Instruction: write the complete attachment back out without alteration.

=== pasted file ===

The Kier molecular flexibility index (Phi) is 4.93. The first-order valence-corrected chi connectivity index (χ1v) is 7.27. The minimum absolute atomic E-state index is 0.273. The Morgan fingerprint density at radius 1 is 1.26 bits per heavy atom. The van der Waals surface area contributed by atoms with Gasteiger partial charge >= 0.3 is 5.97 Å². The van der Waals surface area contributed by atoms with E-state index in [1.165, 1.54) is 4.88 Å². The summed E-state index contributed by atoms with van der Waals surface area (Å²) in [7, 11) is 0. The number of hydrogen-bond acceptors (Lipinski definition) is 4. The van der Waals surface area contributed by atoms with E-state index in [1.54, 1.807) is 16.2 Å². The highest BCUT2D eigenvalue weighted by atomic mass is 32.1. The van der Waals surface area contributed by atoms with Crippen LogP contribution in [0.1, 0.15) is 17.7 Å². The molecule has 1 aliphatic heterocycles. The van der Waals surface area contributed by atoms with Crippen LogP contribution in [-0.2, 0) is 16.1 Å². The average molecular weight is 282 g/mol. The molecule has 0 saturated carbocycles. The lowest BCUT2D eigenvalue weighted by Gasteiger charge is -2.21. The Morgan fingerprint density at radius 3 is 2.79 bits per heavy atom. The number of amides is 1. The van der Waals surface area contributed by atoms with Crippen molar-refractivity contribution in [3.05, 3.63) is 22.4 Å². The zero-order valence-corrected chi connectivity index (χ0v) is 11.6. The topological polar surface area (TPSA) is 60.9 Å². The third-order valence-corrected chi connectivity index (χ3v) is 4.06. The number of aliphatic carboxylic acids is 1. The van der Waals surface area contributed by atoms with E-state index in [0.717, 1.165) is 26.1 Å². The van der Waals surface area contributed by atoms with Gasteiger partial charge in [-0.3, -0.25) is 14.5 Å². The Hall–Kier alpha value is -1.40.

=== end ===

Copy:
The Kier molecular flexibility index (Phi) is 4.93. The first-order valence-corrected chi connectivity index (χ1v) is 7.27. The minimum absolute atomic E-state index is 0.273. The Morgan fingerprint density at radius 1 is 1.26 bits per heavy atom. The van der Waals surface area contributed by atoms with Gasteiger partial charge >= 0.3 is 5.97 Å². The van der Waals surface area contributed by atoms with E-state index in [1.165, 1.54) is 4.88 Å². The summed E-state index contributed by atoms with van der Waals surface area (Å²) in [7, 11) is 0. The number of hydrogen-bond acceptors (Lipinski definition) is 4. The van der Waals surface area contributed by atoms with E-state index in [1.54, 1.807) is 16.2 Å². The highest BCUT2D eigenvalue weighted by atomic mass is 32.1. The van der Waals surface area contributed by atoms with Crippen LogP contribution in [0.1, 0.15) is 17.7 Å². The molecule has 1 aliphatic heterocycles. The van der Waals surface area contributed by atoms with Crippen LogP contribution in [-0.2, 0) is 16.1 Å². The average molecular weight is 282 g/mol. The molecule has 0 saturated carbocycles. The lowest BCUT2D eigenvalue weighted by Gasteiger charge is -2.21. The Morgan fingerprint density at radius 3 is 2.79 bits per heavy atom. The number of amides is 1. The van der Waals surface area contributed by atoms with Crippen molar-refractivity contribution in [3.05, 3.63) is 22.4 Å². The zero-order valence-corrected chi connectivity index (χ0v) is 11.6. The topological polar surface area (TPSA) is 60.9 Å². The third-order valence-corrected chi connectivity index (χ3v) is 4.06. The number of aliphatic carboxylic acids is 1. The van der Waals surface area contributed by atoms with E-state index in [0.717, 1.165) is 26.1 Å². The van der Waals surface area contributed by atoms with Gasteiger partial charge in [-0.3, -0.25) is 14.5 Å². The Hall–Kier alpha value is -1.40.